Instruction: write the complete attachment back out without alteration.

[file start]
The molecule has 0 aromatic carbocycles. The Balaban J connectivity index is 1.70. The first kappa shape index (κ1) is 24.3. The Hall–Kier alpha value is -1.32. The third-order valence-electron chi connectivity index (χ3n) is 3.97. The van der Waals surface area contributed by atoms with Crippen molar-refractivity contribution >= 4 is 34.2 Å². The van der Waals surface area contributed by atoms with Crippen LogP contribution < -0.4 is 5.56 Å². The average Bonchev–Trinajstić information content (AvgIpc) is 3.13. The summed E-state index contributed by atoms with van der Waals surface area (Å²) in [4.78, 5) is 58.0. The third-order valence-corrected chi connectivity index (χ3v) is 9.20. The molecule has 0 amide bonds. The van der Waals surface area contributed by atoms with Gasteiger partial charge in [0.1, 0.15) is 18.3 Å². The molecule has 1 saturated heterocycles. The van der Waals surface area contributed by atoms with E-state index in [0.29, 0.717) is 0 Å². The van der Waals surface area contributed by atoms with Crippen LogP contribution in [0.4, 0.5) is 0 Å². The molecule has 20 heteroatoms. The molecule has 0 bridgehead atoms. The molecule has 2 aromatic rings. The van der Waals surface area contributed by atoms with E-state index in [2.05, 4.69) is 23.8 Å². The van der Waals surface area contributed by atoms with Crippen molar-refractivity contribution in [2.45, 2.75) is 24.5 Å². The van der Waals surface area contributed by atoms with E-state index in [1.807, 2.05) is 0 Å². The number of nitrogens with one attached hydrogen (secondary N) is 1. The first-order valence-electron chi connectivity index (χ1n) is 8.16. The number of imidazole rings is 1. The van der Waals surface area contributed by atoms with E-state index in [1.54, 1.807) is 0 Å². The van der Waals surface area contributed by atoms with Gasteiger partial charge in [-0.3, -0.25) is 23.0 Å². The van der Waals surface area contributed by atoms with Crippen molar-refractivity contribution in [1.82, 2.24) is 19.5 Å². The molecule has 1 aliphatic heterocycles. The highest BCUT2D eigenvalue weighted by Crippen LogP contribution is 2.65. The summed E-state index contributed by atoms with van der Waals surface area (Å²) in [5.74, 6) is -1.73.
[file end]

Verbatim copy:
The molecule has 0 aromatic carbocycles. The Balaban J connectivity index is 1.70. The first kappa shape index (κ1) is 24.3. The Hall–Kier alpha value is -1.32. The third-order valence-electron chi connectivity index (χ3n) is 3.97. The van der Waals surface area contributed by atoms with Crippen molar-refractivity contribution >= 4 is 34.2 Å². The van der Waals surface area contributed by atoms with Crippen LogP contribution < -0.4 is 5.56 Å². The average Bonchev–Trinajstić information content (AvgIpc) is 3.13. The summed E-state index contributed by atoms with van der Waals surface area (Å²) in [4.78, 5) is 58.0. The third-order valence-corrected chi connectivity index (χ3v) is 9.20. The molecule has 0 amide bonds. The van der Waals surface area contributed by atoms with Gasteiger partial charge in [0.1, 0.15) is 18.3 Å². The molecule has 1 saturated heterocycles. The van der Waals surface area contributed by atoms with E-state index in [0.29, 0.717) is 0 Å². The van der Waals surface area contributed by atoms with Crippen LogP contribution in [0.4, 0.5) is 0 Å². The molecule has 20 heteroatoms. The molecule has 0 bridgehead atoms. The molecule has 2 aromatic rings. The van der Waals surface area contributed by atoms with E-state index in [2.05, 4.69) is 23.8 Å². The van der Waals surface area contributed by atoms with Crippen molar-refractivity contribution in [2.45, 2.75) is 24.5 Å². The van der Waals surface area contributed by atoms with E-state index in [1.807, 2.05) is 0 Å². The number of nitrogens with one attached hydrogen (secondary N) is 1. The first-order valence-electron chi connectivity index (χ1n) is 8.16. The number of imidazole rings is 1. The van der Waals surface area contributed by atoms with E-state index in [1.54, 1.807) is 0 Å². The van der Waals surface area contributed by atoms with Gasteiger partial charge in [-0.3, -0.25) is 23.0 Å². The van der Waals surface area contributed by atoms with Crippen molar-refractivity contribution in [1.82, 2.24) is 19.5 Å². The molecule has 1 aliphatic heterocycles. The highest BCUT2D eigenvalue weighted by Crippen LogP contribution is 2.65. The summed E-state index contributed by atoms with van der Waals surface area (Å²) in [5.74, 6) is -1.73.